Author(s): Molock SD, Belgrave FZ, Molock SD, Belgrave FZ
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Abstract The literature suggests that a significant number of patients with sickle cell disease experience social and psychiatric impairment. Recently, a few investigators have focused on the role of depression in sickle cell disease. A review of this literature indicates that patients with sickle cell disease have a higher incidence of depression when compared to physically healthy controls. This relationship appears to be true even when the investigator controls for illness-related physical symptoms. This paper critically reviews the literature on the relationship between depression and sickle cell disease in African American patients, with particular emphasis on how depressive symptomatology affects treatment outcome (e.g., compliance, hospitalizations, etc.). The paper critically reviews this literature on both theoretical and methodological issues. Recommendations are also made with regards to both treatment and future research directions in this area.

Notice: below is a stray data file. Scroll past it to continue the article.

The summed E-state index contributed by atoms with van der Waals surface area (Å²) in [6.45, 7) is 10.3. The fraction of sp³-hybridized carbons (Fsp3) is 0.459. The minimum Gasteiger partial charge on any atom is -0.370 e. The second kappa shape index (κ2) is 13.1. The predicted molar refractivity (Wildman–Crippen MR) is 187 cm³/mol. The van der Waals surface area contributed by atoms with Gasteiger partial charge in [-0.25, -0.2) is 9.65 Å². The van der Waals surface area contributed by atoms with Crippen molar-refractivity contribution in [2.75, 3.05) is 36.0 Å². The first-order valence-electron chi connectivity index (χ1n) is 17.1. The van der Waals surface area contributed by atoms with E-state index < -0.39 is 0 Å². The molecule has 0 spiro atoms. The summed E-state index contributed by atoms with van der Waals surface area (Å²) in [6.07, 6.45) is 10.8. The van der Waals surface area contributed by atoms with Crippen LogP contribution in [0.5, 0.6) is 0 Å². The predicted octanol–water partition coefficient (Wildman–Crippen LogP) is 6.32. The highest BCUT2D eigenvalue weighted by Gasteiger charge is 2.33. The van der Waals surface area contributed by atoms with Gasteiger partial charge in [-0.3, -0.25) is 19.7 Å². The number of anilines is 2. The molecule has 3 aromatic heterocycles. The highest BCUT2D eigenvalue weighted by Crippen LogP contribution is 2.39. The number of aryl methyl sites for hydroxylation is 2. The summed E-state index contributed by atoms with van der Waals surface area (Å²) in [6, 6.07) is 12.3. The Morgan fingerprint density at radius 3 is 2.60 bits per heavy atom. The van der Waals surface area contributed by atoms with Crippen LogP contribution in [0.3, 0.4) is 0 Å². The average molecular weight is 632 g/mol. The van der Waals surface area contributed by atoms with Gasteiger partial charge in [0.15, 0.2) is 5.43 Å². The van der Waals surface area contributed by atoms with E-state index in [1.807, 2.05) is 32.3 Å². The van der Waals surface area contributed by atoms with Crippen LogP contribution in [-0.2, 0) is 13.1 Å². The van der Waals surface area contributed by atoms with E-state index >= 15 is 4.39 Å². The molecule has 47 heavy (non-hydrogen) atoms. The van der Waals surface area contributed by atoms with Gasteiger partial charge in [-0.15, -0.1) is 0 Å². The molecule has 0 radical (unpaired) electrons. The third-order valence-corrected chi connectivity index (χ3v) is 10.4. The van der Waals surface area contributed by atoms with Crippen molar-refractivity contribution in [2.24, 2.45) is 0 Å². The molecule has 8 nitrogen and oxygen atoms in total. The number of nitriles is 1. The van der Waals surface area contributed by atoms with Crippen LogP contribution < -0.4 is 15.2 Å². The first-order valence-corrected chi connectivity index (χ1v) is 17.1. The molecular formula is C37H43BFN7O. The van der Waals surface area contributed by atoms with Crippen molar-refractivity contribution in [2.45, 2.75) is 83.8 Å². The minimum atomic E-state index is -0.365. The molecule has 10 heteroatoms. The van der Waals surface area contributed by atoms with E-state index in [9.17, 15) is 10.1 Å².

This article was published in J Health Soc Policy
and referenced in Journal of Blood Disorders & Transfusion